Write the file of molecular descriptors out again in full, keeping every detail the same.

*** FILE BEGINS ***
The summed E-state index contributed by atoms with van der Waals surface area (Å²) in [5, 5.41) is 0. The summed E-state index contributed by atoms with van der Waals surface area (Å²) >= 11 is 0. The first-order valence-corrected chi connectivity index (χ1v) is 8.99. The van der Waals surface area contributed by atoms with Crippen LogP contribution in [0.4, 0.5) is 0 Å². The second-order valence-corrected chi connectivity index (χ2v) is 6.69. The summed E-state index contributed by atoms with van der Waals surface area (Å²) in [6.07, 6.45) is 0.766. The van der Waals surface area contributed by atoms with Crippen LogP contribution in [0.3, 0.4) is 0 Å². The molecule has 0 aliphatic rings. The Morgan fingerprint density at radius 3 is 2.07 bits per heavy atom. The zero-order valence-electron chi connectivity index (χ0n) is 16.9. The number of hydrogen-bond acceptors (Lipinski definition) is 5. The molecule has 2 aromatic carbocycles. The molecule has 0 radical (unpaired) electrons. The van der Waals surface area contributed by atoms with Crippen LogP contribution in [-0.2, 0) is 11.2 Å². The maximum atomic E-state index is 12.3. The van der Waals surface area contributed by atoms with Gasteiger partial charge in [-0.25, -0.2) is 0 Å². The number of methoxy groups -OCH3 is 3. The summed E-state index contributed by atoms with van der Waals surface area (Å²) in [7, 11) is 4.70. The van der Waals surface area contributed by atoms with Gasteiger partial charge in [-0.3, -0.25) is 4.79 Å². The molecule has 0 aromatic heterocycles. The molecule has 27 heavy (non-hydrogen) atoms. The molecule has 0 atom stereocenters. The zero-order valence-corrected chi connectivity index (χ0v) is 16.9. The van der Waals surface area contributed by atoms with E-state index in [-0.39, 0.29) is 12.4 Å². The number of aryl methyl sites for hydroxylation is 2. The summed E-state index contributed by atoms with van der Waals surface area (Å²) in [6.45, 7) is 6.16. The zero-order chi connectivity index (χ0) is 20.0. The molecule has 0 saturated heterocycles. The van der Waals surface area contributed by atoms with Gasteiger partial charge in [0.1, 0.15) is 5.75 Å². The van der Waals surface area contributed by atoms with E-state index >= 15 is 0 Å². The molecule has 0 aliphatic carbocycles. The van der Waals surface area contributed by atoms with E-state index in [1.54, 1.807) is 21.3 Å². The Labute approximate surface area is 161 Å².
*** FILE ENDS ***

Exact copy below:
The summed E-state index contributed by atoms with van der Waals surface area (Å²) in [5, 5.41) is 0. The summed E-state index contributed by atoms with van der Waals surface area (Å²) >= 11 is 0. The first-order valence-corrected chi connectivity index (χ1v) is 8.99. The van der Waals surface area contributed by atoms with Crippen LogP contribution in [0.4, 0.5) is 0 Å². The second-order valence-corrected chi connectivity index (χ2v) is 6.69. The summed E-state index contributed by atoms with van der Waals surface area (Å²) in [6.07, 6.45) is 0.766. The van der Waals surface area contributed by atoms with Crippen LogP contribution in [0.3, 0.4) is 0 Å². The molecule has 0 aliphatic rings. The Morgan fingerprint density at radius 3 is 2.07 bits per heavy atom. The zero-order valence-electron chi connectivity index (χ0n) is 16.9. The number of hydrogen-bond acceptors (Lipinski definition) is 5. The molecule has 2 aromatic carbocycles. The molecule has 0 radical (unpaired) electrons. The van der Waals surface area contributed by atoms with Crippen LogP contribution in [-0.2, 0) is 11.2 Å². The maximum atomic E-state index is 12.3. The van der Waals surface area contributed by atoms with Gasteiger partial charge in [-0.25, -0.2) is 0 Å². The number of methoxy groups -OCH3 is 3. The summed E-state index contributed by atoms with van der Waals surface area (Å²) in [7, 11) is 4.70. The van der Waals surface area contributed by atoms with Gasteiger partial charge in [-0.3, -0.25) is 4.79 Å². The molecule has 0 aromatic heterocycles. The molecule has 27 heavy (non-hydrogen) atoms. The molecule has 0 atom stereocenters. The zero-order valence-corrected chi connectivity index (χ0v) is 16.9. The van der Waals surface area contributed by atoms with E-state index in [-0.39, 0.29) is 12.4 Å². The number of aryl methyl sites for hydroxylation is 2. The summed E-state index contributed by atoms with van der Waals surface area (Å²) in [6.45, 7) is 6.16. The zero-order chi connectivity index (χ0) is 20.0. The molecule has 0 saturated heterocycles. The van der Waals surface area contributed by atoms with Gasteiger partial charge in [0.1, 0.15) is 5.75 Å². The van der Waals surface area contributed by atoms with E-state index >= 15 is 0 Å². The molecule has 0 aliphatic carbocycles. The van der Waals surface area contributed by atoms with E-state index in [1.54, 1.807) is 21.3 Å². The Labute approximate surface area is 161 Å².